ASN: Last year was your first as a first team head coach. What did you learn about yourself and your approach to the game? How are you personally and as a coach different now than you were twelve months ago?
GONZALEZ: The seasons helped me. I had my foundation from the academy. I had my mentors with Oscar, Schllas [Hyndman], ownership, mentored me and our philosophy of development and building from within. But winning and losing games is going to teach you the most lessons at the highest level. My ultimate responsibility is to lead this team to championships. This season is an opportunity to take last season and find areas that we need improve. We need to be better earning points away, not just at home. So that needs to be a clear adjustment.
ASN: And how critical was the was the progress of North Texas SC in 2019 to the overall growth of Dallas. And finally, to build off that, what are the remaining challenges you think the organization needs to make to help you get to where you want to be and helping improve on your developmental pipeline?
GONZALEZ: The second team addition was an internal project that started four or five years ago where we did analysis and found that it is a really hard job for academy players to make it to the first team. We're not afraid to play young players, but sometimes they need another step between the academy and first team. The addition of the second team has been very successful in a short amount of time. We believe in steps. We didn't go into the [USL] Championship. We went into [USL] League One. The ultimate responsibility of our second team is not to win the USL championship. We always play to win. But the ultimate goal of the second team is to get guys into the first team.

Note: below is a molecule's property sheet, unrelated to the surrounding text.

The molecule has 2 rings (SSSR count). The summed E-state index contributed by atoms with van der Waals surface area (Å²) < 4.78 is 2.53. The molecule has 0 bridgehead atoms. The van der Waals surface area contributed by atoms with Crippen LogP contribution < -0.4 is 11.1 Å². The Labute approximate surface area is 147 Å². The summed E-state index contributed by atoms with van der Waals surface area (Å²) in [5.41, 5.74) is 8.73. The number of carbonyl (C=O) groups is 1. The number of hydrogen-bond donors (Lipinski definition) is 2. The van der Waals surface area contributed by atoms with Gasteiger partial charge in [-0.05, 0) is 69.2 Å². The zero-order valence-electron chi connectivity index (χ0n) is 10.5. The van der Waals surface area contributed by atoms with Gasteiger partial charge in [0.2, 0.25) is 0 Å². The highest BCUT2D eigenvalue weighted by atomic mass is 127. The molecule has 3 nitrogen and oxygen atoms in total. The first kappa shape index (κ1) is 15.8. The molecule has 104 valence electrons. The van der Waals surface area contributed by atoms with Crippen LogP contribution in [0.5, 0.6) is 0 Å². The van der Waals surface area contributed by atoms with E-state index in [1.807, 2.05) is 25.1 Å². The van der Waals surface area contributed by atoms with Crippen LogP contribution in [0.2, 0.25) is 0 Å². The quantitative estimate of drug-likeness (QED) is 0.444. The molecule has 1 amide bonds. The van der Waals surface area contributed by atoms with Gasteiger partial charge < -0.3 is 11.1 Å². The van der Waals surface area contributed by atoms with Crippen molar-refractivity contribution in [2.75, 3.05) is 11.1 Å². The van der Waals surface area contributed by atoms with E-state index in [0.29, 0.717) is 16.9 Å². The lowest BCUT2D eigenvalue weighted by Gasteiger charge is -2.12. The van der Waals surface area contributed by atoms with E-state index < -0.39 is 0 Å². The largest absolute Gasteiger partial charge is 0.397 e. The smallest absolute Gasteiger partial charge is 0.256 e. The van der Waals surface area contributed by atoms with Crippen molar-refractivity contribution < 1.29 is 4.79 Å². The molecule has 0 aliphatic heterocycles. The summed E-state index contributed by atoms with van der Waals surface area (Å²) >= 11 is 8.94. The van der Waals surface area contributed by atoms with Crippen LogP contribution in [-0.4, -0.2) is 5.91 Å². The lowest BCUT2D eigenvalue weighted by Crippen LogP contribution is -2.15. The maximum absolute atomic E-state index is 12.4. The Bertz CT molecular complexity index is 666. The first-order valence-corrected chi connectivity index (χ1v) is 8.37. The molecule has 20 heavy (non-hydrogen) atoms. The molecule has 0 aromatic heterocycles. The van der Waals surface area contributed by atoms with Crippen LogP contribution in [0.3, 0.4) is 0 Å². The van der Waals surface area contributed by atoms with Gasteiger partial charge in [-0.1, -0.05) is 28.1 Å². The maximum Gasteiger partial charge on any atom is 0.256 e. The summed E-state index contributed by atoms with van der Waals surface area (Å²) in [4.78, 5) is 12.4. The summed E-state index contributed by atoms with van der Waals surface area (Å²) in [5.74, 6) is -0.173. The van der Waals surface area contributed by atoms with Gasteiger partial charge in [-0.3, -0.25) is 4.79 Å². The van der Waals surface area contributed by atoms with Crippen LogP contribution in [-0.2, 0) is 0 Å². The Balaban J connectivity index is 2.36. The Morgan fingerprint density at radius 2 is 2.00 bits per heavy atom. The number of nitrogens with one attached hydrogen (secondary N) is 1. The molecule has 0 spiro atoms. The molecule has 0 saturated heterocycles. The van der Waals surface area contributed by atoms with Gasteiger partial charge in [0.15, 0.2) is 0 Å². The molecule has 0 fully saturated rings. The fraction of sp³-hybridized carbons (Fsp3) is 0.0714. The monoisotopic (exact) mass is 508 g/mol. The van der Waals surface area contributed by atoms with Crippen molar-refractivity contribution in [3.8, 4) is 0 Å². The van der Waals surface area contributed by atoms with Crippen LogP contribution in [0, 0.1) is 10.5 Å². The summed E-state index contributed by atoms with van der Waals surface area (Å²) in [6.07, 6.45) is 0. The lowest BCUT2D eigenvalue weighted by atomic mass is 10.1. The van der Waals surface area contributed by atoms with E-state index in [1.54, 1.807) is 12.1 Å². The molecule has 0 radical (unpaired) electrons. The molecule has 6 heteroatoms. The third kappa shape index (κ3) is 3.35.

Players like Edwin Cerrillo, like Brandon Servania, John Nelson - fthese are guys that got valuable, valuable minutes with our second team that helped them maintain fitness, build confidence, build motivation, stay in rhythm to be more first-team ready. I would say the reason Servania had a successful U-20 World Cup and then was able to be a big piece for us in the second half of the season - a big, big credit to that is our second team.
What's next? The league is growing. It's becoming more competitive. We need to lose more games with our second team so we learn harder lessons. In our first year, to win the league, it's a great positive. But we need to be out of our comfort zone more, so we keep finding solutions.
And then here at the first team level, our goal ultimately is to have a player go through our steps with the academy team, the second team, the first team. Pepi is one example. And one day a player in those steps can eventually reach an opportunity where there's a transfer and from a business standpoint it is fantastic for the club, fantastic for the player, and we're ready to have the next player develop in that same position.